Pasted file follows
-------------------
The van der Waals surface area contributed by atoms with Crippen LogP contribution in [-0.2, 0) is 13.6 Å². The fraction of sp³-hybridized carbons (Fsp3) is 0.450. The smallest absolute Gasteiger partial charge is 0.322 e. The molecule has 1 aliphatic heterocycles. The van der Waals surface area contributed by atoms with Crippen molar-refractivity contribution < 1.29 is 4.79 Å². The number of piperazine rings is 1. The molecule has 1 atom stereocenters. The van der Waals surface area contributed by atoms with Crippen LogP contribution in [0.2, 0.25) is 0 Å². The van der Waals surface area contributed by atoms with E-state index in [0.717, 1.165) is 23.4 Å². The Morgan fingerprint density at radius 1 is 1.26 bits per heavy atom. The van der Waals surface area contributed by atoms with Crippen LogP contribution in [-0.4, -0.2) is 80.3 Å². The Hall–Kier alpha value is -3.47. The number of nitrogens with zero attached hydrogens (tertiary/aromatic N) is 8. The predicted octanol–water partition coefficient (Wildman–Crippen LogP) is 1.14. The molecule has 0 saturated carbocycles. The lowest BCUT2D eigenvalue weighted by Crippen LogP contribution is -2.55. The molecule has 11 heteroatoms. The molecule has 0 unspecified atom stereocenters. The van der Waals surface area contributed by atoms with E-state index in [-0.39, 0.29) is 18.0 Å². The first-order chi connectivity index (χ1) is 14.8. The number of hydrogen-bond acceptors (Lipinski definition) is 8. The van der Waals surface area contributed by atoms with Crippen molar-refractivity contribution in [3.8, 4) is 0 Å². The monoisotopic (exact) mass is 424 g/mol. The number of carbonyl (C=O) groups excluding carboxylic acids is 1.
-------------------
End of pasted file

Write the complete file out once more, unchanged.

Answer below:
The van der Waals surface area contributed by atoms with Crippen LogP contribution in [-0.2, 0) is 13.6 Å². The fraction of sp³-hybridized carbons (Fsp3) is 0.450. The smallest absolute Gasteiger partial charge is 0.322 e. The molecule has 1 aliphatic heterocycles. The van der Waals surface area contributed by atoms with Crippen molar-refractivity contribution < 1.29 is 4.79 Å². The number of piperazine rings is 1. The molecule has 1 atom stereocenters. The van der Waals surface area contributed by atoms with Crippen LogP contribution in [0.2, 0.25) is 0 Å². The van der Waals surface area contributed by atoms with E-state index in [0.717, 1.165) is 23.4 Å². The Morgan fingerprint density at radius 1 is 1.26 bits per heavy atom. The van der Waals surface area contributed by atoms with Crippen LogP contribution in [-0.4, -0.2) is 80.3 Å². The Hall–Kier alpha value is -3.47. The number of nitrogens with zero attached hydrogens (tertiary/aromatic N) is 8. The predicted octanol–water partition coefficient (Wildman–Crippen LogP) is 1.14. The molecule has 0 saturated carbocycles. The lowest BCUT2D eigenvalue weighted by Crippen LogP contribution is -2.55. The molecule has 11 heteroatoms. The molecule has 0 unspecified atom stereocenters. The van der Waals surface area contributed by atoms with E-state index in [-0.39, 0.29) is 18.0 Å². The first-order chi connectivity index (χ1) is 14.8. The number of hydrogen-bond acceptors (Lipinski definition) is 8. The van der Waals surface area contributed by atoms with Crippen molar-refractivity contribution in [3.8, 4) is 0 Å². The monoisotopic (exact) mass is 424 g/mol. The number of carbonyl (C=O) groups excluding carboxylic acids is 1.